2015 Parliamentary Elections
Round 1: 7 June 2015
Turkish Voters Punish AKP for Growing Authoritarianism
A radically different political landscape has emerged in Turkey since the parliamentary elections held on 7 June 2015. The Justice and Development Party (AKP), which has dominated the political scene since 2002, fell short of winning enough parliamentary seats to form a majority government, as voters rebuked it for its hubris and growing authoritarianism. With much at stake, including the future of parliamentary democracy, the turnout was high, at 86 percent.
While some AKP supporters blamed the results on foreign conspiracies, many Turks rejoiced and welcomed the return of hope. The outcome is expected to reduce pressure on the media and on dissenting voices, but it has also ushered in a period of uncertainty, as the four parties represented in parliament struggle to form a coalition government. Markets, perhaps fearing a return to the politics of the 1990s, a period marked by a succession of weak coalition governments and economic stagnation, reacted negatively, and the Turkish lira lost more than five percent of its value after the poll.
With 258 of the 550 seats in the National Assembly (compared to 327 won in the 2011 election) and 41 percent of the vote, according to unofficial results, AKP remains the largest political formation. But by denying the AKP a chance to rule single-handedly for a fourth term, voters also thwarted President Erdoğan’s plans to change the constitution in favour of a presidential system.
The main winner was the Peoples’ Democratic Party (HDP), which has its roots in Turkey’s Kurdish movement. Beating all expectations, the HDP won 13 percent of the vote and 80 seats. HDP’s charismatic co-leader Selahattin Demirtaș ran a progressive campaign, drawing support from young people, Turkish liberals, tactical voters intent on denying further powers to President Erdoğan, and its usual Kurdish nationalist base. Had the party failed to clear the 10% national threshold, many of its seats would have gone to the AKP, which was runner-up in most of the districts where HDP won.
Turkey’s main opposition party, the Republican People’s Party (CHP) failed to capitalize on the voters’ frustration and attracted only 25 percent of the vote and 132 seats, compared to 135 in the present parliament. The ultra-nationalists of the Nationalist Movement Party (MHP) increased their presence in the National Assembly from 53 to 80 deputies.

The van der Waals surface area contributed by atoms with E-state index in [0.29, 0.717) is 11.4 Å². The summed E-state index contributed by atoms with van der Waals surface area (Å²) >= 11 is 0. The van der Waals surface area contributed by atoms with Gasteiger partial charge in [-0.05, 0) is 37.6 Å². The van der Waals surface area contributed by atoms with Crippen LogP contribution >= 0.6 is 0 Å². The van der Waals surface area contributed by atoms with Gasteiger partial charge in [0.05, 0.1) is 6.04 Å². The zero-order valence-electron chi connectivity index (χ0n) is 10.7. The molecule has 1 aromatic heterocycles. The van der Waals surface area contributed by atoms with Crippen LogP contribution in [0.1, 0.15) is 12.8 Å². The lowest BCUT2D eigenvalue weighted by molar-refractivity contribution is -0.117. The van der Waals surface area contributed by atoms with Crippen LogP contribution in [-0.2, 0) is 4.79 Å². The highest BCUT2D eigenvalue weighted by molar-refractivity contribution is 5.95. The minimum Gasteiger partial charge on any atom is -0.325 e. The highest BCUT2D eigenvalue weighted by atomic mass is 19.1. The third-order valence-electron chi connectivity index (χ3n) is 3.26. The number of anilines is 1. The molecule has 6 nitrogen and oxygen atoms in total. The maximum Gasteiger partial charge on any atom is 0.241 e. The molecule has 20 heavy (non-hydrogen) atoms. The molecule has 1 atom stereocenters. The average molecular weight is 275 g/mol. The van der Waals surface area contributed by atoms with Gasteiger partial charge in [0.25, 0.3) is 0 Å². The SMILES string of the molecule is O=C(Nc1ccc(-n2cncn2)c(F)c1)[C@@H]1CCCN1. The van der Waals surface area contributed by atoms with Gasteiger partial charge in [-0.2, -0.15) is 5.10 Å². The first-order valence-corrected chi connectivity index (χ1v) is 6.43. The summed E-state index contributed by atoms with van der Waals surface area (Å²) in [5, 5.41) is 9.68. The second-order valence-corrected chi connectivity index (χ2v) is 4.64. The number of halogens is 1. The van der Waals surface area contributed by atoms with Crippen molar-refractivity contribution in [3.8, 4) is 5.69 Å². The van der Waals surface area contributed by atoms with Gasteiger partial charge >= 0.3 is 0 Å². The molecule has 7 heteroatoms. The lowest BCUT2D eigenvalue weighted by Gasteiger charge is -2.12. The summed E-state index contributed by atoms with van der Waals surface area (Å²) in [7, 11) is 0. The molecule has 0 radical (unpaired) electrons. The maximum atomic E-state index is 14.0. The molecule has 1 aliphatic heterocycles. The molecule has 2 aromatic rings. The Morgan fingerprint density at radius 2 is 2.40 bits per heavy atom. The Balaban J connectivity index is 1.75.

The new political map reflected Turkey’s cultural and political diversity, with deputies of Yazidi, Roma, Assyrian, and Armenian origin now taking seats in the National Assembly. Ninety-seven women were elected, boosting female representation from 14 to 18 percent. Nearly one-third of them came from the HDP, which ran with an almost gender-balanced candidate list.
The Reaction of Erdogan and the AKP
Present throughout the electoral campaign—in defiance of the constitution, which requires the head of state to be non-partisan—President Erdoğan kept silent for nearly four days after the nation issued its electoral verdict. “Everyone must put egos aside, and a government must be formed rapidly,” he said during his first public appearance, striking a conciliatory note on the domestic front while railing against Western hypocrisy.
Prime Minister Ahmet Davtoğlu, who remained in the shadow of the powerful president, stated that the AKP, respectful of the people’s will, was open to a coalition government. According to the constitution, a government must be formed within 45 days after the election results. If parties fail to form a government capable of winning a vote of confidence, the president can call snap elections to break the stalemate.
Politically, the right-wing MHP was the best match for the AKP. However, its leader showed no inclination to form such an alliance. The nationalists would probably insist on ending the fragile peace process with the Kurds. During the campaign, the HDP ruled out forming a coalition or supporting an AKP minority government. HDP’s Selahattin Demirtaș renewed this pledge in the days following the elections.
Before he reappeared in public after the election, President Erdoğan spoke with veteran politician Deniz Baykal, former leader of the CHP. The unexpected meeting raised speculation that AKP was interested in forming a grand coalition with the CHP. Before agreeing to pair with AKP, CHP would undoubtedly demand that the corruption files against senior AKP officials, including the president’s relatives, be reopened.
Turkish voters punished Erdogan for his disappointing track record: a slowing economy, the president’s overbearing involvement in the political campaign, and his efforts to grab more power have all contributed to the erosion of support for the party, which abandoned its reformist mandate and injected more religion into its policies. Did Erdoğan understand that a growing number of people, including conservatives who previously supported the AKP, were put off by his confrontational style and his new 1000-room palace, as well as by Prime Minister Davutoğlu’s lacklustre performance?
This election has demonstrated that the AKP is not invincible, but it is too early to write the party off. Following the local elections in March 2014, the AKP and Erdoğan had stepped up their nationalist rhetoric, fearing that the peace process with the banned Kurdistan Workers’ Party (PKK) would lose them votes on the right. In fact, the polls showed that the main loss for the AKP was among religious Kurds, who were incensed by the government’s unresponsive attitude during the Kobani crisis, when Syrian Kurds, at risk of defeat by the Sunni extremist Islamic State, shifted to the HDP. Also on many people’s minds was the question of what would happen to the peace process, now that pro-Kurdish deputies were present in unprecedented numbers in the National Assembly.